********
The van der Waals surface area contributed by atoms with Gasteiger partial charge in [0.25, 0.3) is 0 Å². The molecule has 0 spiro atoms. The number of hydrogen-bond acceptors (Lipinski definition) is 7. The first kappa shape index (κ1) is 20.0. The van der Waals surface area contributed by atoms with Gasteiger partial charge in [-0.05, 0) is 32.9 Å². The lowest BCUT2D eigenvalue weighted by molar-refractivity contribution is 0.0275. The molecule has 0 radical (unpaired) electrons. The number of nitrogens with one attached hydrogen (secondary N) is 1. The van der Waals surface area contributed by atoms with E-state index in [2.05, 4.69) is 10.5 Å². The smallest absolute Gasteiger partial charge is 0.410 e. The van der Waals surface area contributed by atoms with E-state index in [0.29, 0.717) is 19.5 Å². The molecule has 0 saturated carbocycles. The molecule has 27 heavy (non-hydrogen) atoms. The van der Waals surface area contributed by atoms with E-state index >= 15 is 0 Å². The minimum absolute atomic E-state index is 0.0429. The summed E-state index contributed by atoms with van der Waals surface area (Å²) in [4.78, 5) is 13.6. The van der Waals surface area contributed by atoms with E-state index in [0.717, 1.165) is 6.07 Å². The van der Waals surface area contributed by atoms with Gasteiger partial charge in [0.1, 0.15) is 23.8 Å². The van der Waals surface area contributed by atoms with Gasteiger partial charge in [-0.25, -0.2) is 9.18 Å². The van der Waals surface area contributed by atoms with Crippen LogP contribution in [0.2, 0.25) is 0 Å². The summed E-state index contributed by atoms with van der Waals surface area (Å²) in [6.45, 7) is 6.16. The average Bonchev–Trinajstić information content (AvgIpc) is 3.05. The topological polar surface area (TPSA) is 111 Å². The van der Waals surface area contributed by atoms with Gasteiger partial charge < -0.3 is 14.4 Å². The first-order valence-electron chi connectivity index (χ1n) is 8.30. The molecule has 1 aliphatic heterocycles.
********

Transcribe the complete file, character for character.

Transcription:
The van der Waals surface area contributed by atoms with Gasteiger partial charge in [0.25, 0.3) is 0 Å². The molecule has 0 spiro atoms. The number of hydrogen-bond acceptors (Lipinski definition) is 7. The first kappa shape index (κ1) is 20.0. The van der Waals surface area contributed by atoms with Gasteiger partial charge in [-0.05, 0) is 32.9 Å². The lowest BCUT2D eigenvalue weighted by molar-refractivity contribution is 0.0275. The molecule has 0 radical (unpaired) electrons. The number of nitrogens with one attached hydrogen (secondary N) is 1. The van der Waals surface area contributed by atoms with E-state index in [2.05, 4.69) is 10.5 Å². The smallest absolute Gasteiger partial charge is 0.410 e. The van der Waals surface area contributed by atoms with E-state index in [0.29, 0.717) is 19.5 Å². The molecule has 0 saturated carbocycles. The molecule has 27 heavy (non-hydrogen) atoms. The van der Waals surface area contributed by atoms with E-state index >= 15 is 0 Å². The minimum absolute atomic E-state index is 0.0429. The summed E-state index contributed by atoms with van der Waals surface area (Å²) in [4.78, 5) is 13.6. The van der Waals surface area contributed by atoms with E-state index in [0.717, 1.165) is 6.07 Å². The van der Waals surface area contributed by atoms with Gasteiger partial charge in [0.1, 0.15) is 23.8 Å². The van der Waals surface area contributed by atoms with Gasteiger partial charge in [-0.25, -0.2) is 9.18 Å². The van der Waals surface area contributed by atoms with Crippen LogP contribution in [0.2, 0.25) is 0 Å². The summed E-state index contributed by atoms with van der Waals surface area (Å²) in [6.45, 7) is 6.16. The average Bonchev–Trinajstić information content (AvgIpc) is 3.05. The topological polar surface area (TPSA) is 111 Å². The van der Waals surface area contributed by atoms with Gasteiger partial charge < -0.3 is 14.4 Å². The first-order valence-electron chi connectivity index (χ1n) is 8.30. The molecule has 1 aliphatic heterocycles.